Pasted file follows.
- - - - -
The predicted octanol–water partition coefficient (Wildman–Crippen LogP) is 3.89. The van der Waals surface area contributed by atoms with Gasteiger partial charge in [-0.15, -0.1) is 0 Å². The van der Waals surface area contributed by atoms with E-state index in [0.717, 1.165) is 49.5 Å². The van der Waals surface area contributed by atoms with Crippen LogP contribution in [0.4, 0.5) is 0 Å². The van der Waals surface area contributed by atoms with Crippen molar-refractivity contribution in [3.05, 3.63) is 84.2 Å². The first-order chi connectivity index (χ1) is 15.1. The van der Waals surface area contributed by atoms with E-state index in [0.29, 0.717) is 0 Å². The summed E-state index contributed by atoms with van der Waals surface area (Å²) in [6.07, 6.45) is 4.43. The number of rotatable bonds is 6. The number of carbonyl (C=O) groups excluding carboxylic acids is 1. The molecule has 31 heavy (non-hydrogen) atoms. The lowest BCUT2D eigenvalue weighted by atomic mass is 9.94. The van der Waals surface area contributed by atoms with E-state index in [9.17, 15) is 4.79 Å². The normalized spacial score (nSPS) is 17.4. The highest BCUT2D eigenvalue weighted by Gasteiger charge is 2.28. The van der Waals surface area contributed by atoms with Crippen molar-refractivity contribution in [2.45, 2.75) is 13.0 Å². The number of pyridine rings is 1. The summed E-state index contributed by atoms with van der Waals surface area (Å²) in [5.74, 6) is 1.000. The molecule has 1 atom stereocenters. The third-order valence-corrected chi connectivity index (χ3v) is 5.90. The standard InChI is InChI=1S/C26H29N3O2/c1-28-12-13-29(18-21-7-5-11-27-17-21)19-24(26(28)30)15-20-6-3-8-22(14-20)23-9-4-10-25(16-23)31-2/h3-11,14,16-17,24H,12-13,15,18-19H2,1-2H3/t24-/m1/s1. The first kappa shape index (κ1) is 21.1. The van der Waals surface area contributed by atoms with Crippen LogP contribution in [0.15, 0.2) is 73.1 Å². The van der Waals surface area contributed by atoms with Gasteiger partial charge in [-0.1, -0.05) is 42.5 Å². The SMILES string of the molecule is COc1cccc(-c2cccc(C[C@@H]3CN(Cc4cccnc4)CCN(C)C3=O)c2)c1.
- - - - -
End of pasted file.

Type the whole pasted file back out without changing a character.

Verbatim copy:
The predicted octanol–water partition coefficient (Wildman–Crippen LogP) is 3.89. The van der Waals surface area contributed by atoms with Gasteiger partial charge in [-0.15, -0.1) is 0 Å². The van der Waals surface area contributed by atoms with E-state index in [0.717, 1.165) is 49.5 Å². The van der Waals surface area contributed by atoms with Crippen LogP contribution in [0.4, 0.5) is 0 Å². The van der Waals surface area contributed by atoms with Crippen molar-refractivity contribution in [3.05, 3.63) is 84.2 Å². The first-order chi connectivity index (χ1) is 15.1. The van der Waals surface area contributed by atoms with E-state index in [0.29, 0.717) is 0 Å². The summed E-state index contributed by atoms with van der Waals surface area (Å²) in [6.07, 6.45) is 4.43. The number of rotatable bonds is 6. The number of carbonyl (C=O) groups excluding carboxylic acids is 1. The molecule has 31 heavy (non-hydrogen) atoms. The lowest BCUT2D eigenvalue weighted by atomic mass is 9.94. The van der Waals surface area contributed by atoms with E-state index in [9.17, 15) is 4.79 Å². The normalized spacial score (nSPS) is 17.4. The highest BCUT2D eigenvalue weighted by Gasteiger charge is 2.28. The van der Waals surface area contributed by atoms with Crippen molar-refractivity contribution in [2.45, 2.75) is 13.0 Å². The number of pyridine rings is 1. The summed E-state index contributed by atoms with van der Waals surface area (Å²) in [5.74, 6) is 1.000. The molecule has 1 atom stereocenters. The third-order valence-corrected chi connectivity index (χ3v) is 5.90. The standard InChI is InChI=1S/C26H29N3O2/c1-28-12-13-29(18-21-7-5-11-27-17-21)19-24(26(28)30)15-20-6-3-8-22(14-20)23-9-4-10-25(16-23)31-2/h3-11,14,16-17,24H,12-13,15,18-19H2,1-2H3/t24-/m1/s1. The first kappa shape index (κ1) is 21.1. The van der Waals surface area contributed by atoms with Crippen LogP contribution in [0.15, 0.2) is 73.1 Å². The van der Waals surface area contributed by atoms with Gasteiger partial charge in [-0.1, -0.05) is 42.5 Å². The SMILES string of the molecule is COc1cccc(-c2cccc(C[C@@H]3CN(Cc4cccnc4)CCN(C)C3=O)c2)c1.